For over a year, I have been following Saint Drogo’s footprints in the sand, like a shark following a trail of blood. Basically, ever since I watched Death Drop Gorgeous, this troupe’s previous outing, I have been eagerly anticipating their next venture. Death Drop Gorgeous is a boisterous, grotesque, and queer as fuck slasher movie—available now on Shudder in the “Locals Only” collection—and it’s a great example of homegrown horror. Not just because it’s an insanely good time, but also because it has real shit to say about its setting and the culture that surrounds it. The same goes for Saint Drogo, only this time the team has packed up their black leather giallo-gloves and have slipped on wispy cloaks instead because it’s gay folk horror time, babes!
Folk horror is all the rage these days, thanks largely to movies like The Witch and Midsommar reigniting interest in the subgenre. I also suspect that the rise in Christian fundamentalism in mainstream right-wing politics has a lot to do with the rekindling, but that’s an essay for another time. (Or, you know, invite me onto your podcast, or whatever…) I say this because folk horror usually relies, to some degree, on piety, superstition, or arcane customs in its plotting. Please note: there is no one way to do folk horror—it’s a subgenre with tons of range. The villainous forces in these films don’t always appear in the form of a cultish sect, or a mysterious private society, but they often do; the protagonist of those films is routinely a nosy interloper investigating the peculiarities of said odd community. This implicit otherness—of the stranger and/or of the group—is innately queer.
So, in essence, the team behind Saint Drogo have taken a sub-textually queer subgenre and made queerness the literal, explicit text. Unlike a lot of the classic folk horror films, Saint Drogo is not set in the wilderness or in some rural farming village or in a cloistered old timey locale. It’s set in present day Provincetown, Cape Cod during the off season. The cold atmosphere summons a ghostly air of seclusion, perhaps a signal that those who aren’t encouraged to visit in summer are expressly not encouraged to do so in winter. (Full disclosure, my familiarity with “P-town” is by reputation only. I’ve never been there.) There is something inherently otherworldly about the concept of P-town to me, which seems a bit incongruous because the area’s supremely gay reputation should make me feel welcome… right?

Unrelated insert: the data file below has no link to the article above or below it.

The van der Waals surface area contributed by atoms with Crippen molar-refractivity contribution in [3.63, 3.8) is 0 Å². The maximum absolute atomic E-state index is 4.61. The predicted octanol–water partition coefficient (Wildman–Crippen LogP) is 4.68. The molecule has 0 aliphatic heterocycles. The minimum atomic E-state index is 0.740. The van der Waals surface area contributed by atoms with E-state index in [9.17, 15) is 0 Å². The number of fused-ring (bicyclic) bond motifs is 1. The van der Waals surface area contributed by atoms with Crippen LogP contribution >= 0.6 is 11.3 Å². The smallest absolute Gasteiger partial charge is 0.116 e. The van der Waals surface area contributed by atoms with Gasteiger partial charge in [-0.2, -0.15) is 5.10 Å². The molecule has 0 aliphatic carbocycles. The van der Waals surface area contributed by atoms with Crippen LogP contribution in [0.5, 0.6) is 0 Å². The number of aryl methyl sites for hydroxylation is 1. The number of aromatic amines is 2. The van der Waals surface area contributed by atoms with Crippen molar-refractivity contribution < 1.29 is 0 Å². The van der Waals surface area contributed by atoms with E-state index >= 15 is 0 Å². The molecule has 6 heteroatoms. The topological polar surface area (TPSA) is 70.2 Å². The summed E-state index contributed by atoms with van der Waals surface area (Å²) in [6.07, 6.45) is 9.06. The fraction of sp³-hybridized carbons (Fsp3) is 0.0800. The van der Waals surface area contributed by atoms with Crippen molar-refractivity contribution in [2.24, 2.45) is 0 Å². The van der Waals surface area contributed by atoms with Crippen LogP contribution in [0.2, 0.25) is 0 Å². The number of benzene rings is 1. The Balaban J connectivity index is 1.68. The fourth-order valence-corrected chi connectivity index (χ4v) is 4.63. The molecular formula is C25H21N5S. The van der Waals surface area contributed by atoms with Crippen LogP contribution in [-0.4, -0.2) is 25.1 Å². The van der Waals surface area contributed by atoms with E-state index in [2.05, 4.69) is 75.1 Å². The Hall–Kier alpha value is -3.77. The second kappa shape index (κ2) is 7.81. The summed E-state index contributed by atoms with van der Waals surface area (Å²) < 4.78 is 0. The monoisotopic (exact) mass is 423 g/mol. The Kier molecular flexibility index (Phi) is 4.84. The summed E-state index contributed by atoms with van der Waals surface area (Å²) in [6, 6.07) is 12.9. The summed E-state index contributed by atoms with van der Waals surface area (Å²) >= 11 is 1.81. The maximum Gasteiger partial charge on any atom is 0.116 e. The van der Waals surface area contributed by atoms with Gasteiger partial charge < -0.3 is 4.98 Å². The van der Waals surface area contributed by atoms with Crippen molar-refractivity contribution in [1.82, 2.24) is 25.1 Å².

Weeeellll… about that… Provincetown’s decades-long history as a gay destination spot has resulted in the area developing its own sort of folklore. For many outsiders, there’s a sense of foreboding that comes with the perceived exclusivity of the place. I know plenty of midwestern and southern gays who’ve accepted that they will likely never go there for any number of potentially self-defeating notions: they aren’t hot enough, they aren’t articulate enough, they aren’t wealthy enough, they aren’t cool enough, etc. Thus, choosing to set Saint Drogo, a contemporary folk horror tale, in Provincetown—an illustrious place that’s technically within reach yet ostensibly sectioned off as well—was an apt move.
The directing trio of Michael J. Ahern, Ryan Miller, and Brandon Perras are no strangers to using their production prowess to speak their truth. Being gay is great, but gay culture can be pretty fucked up. With Death Drop Gorgeous, they dissected misogyny and body standards (among other things) within the gay community by carving people up. In Saint Drogo, they’re exploring the allure of insular, highly toxic environments—and the nefarious practices that might be keeping their attractiveness thriving. Of course, as with many folk horror stories, there’s some real-life sinister stuff brewing under the surface, and these filmmakers from the region have much to say about it!
And I must add: these guys have really stepped their game up with this latest motion picture of theirs. One of the highlights of Death Drop Gorgeous is its gnarly special effects makeup, and with Saint Drogo they have raised their own bar. The movie begins with a dreamlike sequence that boasts some of the most impressive practical effects guts that I’ve seen in a hot damn minute. That’s how you open a movie, especially when you know you’re gonna get naysayers who think super-indie productions have nothing eye-popping to offer. Well, they have plenty to offer, bitch! Guts and butts and bears—oh my!
I expect Saint Drogo to be a headlining topic on numerous horror movie podcasts in the very near future—the queer ones in particular. There is a lot going on here. Saint Drogo is a film that provides the viewer with ample pieces to pull apart and study. The film also, somehow, acts as a canvas to project one’s thoughts and feelings onto (as you have gathered). Once again, there is a lot going on between the lines. It’s very possible that when I eventually re-watch this film I’ll come away with an entirely different reading of it. Michael J. Ahern, Ryan Miller, and Brandon Perras are still on fire, and I remain eagerly awaiting what they do next.